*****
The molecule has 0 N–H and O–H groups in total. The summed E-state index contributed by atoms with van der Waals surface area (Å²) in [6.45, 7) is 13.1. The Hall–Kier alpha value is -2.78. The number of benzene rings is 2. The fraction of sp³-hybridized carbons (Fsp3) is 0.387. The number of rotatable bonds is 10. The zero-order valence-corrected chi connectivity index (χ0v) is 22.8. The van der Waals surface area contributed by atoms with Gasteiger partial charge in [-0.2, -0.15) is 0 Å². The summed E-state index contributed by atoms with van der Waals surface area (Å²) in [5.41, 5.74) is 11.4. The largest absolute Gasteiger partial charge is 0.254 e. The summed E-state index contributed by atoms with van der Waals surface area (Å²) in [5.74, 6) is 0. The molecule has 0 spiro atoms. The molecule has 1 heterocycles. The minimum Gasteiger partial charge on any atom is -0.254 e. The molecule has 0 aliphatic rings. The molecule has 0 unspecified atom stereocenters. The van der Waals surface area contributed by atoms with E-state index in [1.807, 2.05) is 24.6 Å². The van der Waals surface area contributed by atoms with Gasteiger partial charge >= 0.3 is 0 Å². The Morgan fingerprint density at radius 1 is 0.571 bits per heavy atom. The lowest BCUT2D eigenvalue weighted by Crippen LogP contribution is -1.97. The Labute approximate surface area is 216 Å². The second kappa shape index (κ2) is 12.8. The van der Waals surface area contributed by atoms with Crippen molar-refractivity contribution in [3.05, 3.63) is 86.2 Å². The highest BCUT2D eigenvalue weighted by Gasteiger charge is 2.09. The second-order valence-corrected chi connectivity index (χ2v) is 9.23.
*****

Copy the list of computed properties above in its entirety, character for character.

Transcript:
The molecule has 0 N–H and O–H groups in total. The summed E-state index contributed by atoms with van der Waals surface area (Å²) in [6.45, 7) is 13.1. The Hall–Kier alpha value is -2.78. The number of benzene rings is 2. The fraction of sp³-hybridized carbons (Fsp3) is 0.387. The number of rotatable bonds is 10. The zero-order valence-corrected chi connectivity index (χ0v) is 22.8. The van der Waals surface area contributed by atoms with Gasteiger partial charge in [-0.2, -0.15) is 0 Å². The summed E-state index contributed by atoms with van der Waals surface area (Å²) in [5.41, 5.74) is 11.4. The largest absolute Gasteiger partial charge is 0.254 e. The summed E-state index contributed by atoms with van der Waals surface area (Å²) in [5.74, 6) is 0. The molecule has 0 spiro atoms. The molecule has 1 heterocycles. The minimum Gasteiger partial charge on any atom is -0.254 e. The molecule has 0 aliphatic rings. The molecule has 0 unspecified atom stereocenters. The van der Waals surface area contributed by atoms with E-state index in [1.807, 2.05) is 24.6 Å². The van der Waals surface area contributed by atoms with Gasteiger partial charge >= 0.3 is 0 Å². The Morgan fingerprint density at radius 1 is 0.571 bits per heavy atom. The lowest BCUT2D eigenvalue weighted by Crippen LogP contribution is -1.97. The Labute approximate surface area is 216 Å². The second kappa shape index (κ2) is 12.8. The van der Waals surface area contributed by atoms with Crippen molar-refractivity contribution in [3.05, 3.63) is 86.2 Å². The highest BCUT2D eigenvalue weighted by Gasteiger charge is 2.09. The second-order valence-corrected chi connectivity index (χ2v) is 9.23.